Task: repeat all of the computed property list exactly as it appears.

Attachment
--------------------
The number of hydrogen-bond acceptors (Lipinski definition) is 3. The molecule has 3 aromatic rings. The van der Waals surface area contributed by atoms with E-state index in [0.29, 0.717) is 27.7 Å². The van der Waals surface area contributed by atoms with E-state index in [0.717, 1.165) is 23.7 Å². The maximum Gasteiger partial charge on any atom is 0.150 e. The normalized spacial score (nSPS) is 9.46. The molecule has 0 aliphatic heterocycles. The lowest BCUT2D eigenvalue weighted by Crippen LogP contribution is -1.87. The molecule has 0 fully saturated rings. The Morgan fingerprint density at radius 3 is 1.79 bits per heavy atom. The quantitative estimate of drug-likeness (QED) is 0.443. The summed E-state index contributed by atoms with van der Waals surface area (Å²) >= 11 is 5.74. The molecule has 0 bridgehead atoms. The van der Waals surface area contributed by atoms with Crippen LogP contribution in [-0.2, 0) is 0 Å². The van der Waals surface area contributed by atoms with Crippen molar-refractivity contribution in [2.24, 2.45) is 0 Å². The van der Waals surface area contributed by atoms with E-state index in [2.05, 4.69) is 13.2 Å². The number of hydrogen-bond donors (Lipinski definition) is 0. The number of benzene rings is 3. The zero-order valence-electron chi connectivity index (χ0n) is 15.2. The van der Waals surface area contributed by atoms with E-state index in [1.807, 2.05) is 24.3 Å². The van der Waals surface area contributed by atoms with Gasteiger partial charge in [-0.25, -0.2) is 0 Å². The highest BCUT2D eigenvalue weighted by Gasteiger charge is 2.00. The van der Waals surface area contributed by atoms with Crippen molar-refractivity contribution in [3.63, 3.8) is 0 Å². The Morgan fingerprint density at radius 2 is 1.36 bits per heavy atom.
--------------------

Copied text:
The number of hydrogen-bond acceptors (Lipinski definition) is 3. The molecule has 3 aromatic rings. The van der Waals surface area contributed by atoms with E-state index in [0.29, 0.717) is 27.7 Å². The van der Waals surface area contributed by atoms with E-state index in [0.717, 1.165) is 23.7 Å². The maximum Gasteiger partial charge on any atom is 0.150 e. The normalized spacial score (nSPS) is 9.46. The molecule has 0 aliphatic heterocycles. The lowest BCUT2D eigenvalue weighted by Crippen LogP contribution is -1.87. The molecule has 0 fully saturated rings. The Morgan fingerprint density at radius 3 is 1.79 bits per heavy atom. The quantitative estimate of drug-likeness (QED) is 0.443. The summed E-state index contributed by atoms with van der Waals surface area (Å²) >= 11 is 5.74. The molecule has 0 bridgehead atoms. The van der Waals surface area contributed by atoms with Crippen LogP contribution in [-0.2, 0) is 0 Å². The van der Waals surface area contributed by atoms with Crippen molar-refractivity contribution in [2.24, 2.45) is 0 Å². The van der Waals surface area contributed by atoms with E-state index in [2.05, 4.69) is 13.2 Å². The number of hydrogen-bond donors (Lipinski definition) is 0. The number of benzene rings is 3. The zero-order valence-electron chi connectivity index (χ0n) is 15.2. The van der Waals surface area contributed by atoms with E-state index in [1.807, 2.05) is 24.3 Å². The van der Waals surface area contributed by atoms with Gasteiger partial charge in [-0.25, -0.2) is 0 Å². The highest BCUT2D eigenvalue weighted by Gasteiger charge is 2.00. The van der Waals surface area contributed by atoms with Crippen molar-refractivity contribution in [3.63, 3.8) is 0 Å². The Morgan fingerprint density at radius 2 is 1.36 bits per heavy atom.